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Home | Interviews | Interview: Dylan Narang – Director (All I Need)

Interview: Dylan Narang – Director (All I Need)

all-I-Need-movie-interview-Dylan-Narang1 A Horrornews exclusive, writer/director Dylan Narang spoke with me about his new film ALL I NEED. The film has the perfect amount of scare, tension and intensity. At certain points when you are watching the film you wonder what he was thinking to create such beautifully brilliant Hitchcock movements for his actors. I believe Hitchcock is somewhere smiling with glee. The interview with Dylan was incredible. He was engaging and he even asked me “who did you think was under the mask?” There were quite a few possibilities but you will have to watch it to find out.

What went through your mind when you were writing ALL I NEED?

Mr. Narang- Well, okay there was a couple things with this one. The first thing is I was thinking about a couple of scenes specifically that I wanted to explore, including survival and entitlement were the main ones that kind of played all through the film and how someone survives and what entitlement gone wrong, what it could possibly do.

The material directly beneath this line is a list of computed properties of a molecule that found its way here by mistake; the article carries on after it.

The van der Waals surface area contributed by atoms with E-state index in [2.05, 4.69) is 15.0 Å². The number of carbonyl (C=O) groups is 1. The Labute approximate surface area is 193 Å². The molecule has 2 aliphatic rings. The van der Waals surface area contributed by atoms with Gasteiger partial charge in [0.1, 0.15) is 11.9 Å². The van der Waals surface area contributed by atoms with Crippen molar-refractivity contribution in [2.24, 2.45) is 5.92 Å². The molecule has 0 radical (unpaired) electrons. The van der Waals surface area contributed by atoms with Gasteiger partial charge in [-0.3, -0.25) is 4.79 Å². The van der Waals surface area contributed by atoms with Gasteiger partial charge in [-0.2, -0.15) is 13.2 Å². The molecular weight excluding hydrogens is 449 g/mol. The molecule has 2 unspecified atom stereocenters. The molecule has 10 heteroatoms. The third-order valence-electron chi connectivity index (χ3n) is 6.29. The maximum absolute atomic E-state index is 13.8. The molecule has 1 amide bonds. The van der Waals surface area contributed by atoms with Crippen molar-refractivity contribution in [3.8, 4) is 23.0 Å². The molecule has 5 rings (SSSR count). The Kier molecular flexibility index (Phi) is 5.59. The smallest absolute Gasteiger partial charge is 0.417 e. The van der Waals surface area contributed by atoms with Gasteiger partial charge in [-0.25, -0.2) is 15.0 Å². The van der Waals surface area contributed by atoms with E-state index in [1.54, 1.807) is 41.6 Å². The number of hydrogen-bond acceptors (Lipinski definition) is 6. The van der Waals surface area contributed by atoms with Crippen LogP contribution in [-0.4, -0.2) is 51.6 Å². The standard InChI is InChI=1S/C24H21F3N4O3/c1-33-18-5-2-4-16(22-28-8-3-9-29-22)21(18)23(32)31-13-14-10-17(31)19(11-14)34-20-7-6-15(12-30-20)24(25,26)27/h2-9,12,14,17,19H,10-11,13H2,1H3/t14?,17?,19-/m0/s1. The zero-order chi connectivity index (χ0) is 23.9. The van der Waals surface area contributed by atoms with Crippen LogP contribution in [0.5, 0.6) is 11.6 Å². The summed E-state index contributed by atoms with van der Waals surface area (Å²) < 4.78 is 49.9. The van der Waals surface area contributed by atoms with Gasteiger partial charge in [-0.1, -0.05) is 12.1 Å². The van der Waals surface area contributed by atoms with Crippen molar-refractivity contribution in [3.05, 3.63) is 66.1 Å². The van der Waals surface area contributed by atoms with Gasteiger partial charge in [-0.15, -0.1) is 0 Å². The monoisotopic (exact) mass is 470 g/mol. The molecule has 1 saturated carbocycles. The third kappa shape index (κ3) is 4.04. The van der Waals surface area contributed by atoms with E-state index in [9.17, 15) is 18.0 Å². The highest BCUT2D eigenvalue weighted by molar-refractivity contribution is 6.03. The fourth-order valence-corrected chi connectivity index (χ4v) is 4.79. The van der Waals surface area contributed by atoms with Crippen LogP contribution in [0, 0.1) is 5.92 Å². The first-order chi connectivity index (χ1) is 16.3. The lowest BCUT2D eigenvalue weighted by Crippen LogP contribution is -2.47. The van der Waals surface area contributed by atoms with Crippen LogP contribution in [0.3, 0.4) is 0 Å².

How did you handle this being an independent film?

Mr. Narang- As an independent film-maker making a low budget movie you kind of want to be smart and I don’t want to say thrifty but more economic in what you are writing and writing about. I’d like to do a thriller and the idea of someone being in one space it’s very intriguing if it is done right. I always like to do things a little differently so for me I thought the way I want to do it is make it a silent movie. That’s where the idea came from when I was writing it. Eventually it turned into during production we lost our location we originally wanted. It took another year for us to shoot anything else and in the mean time we lost Caitlin Stasey whose amazing, she got hired on the show called RAIN but she visited us. The writing process changed a lot when it became sixty to seventy percent of the movie and now I have to figure out what to explore in another thirty to forty percent and which character I can really go into so the B storyline with Mark Saylor’s character Andrew exploring the tormenter, that came way after. It took about three to six months to finish that.

How did you create the slow, creepy intense scenes (including the ending)?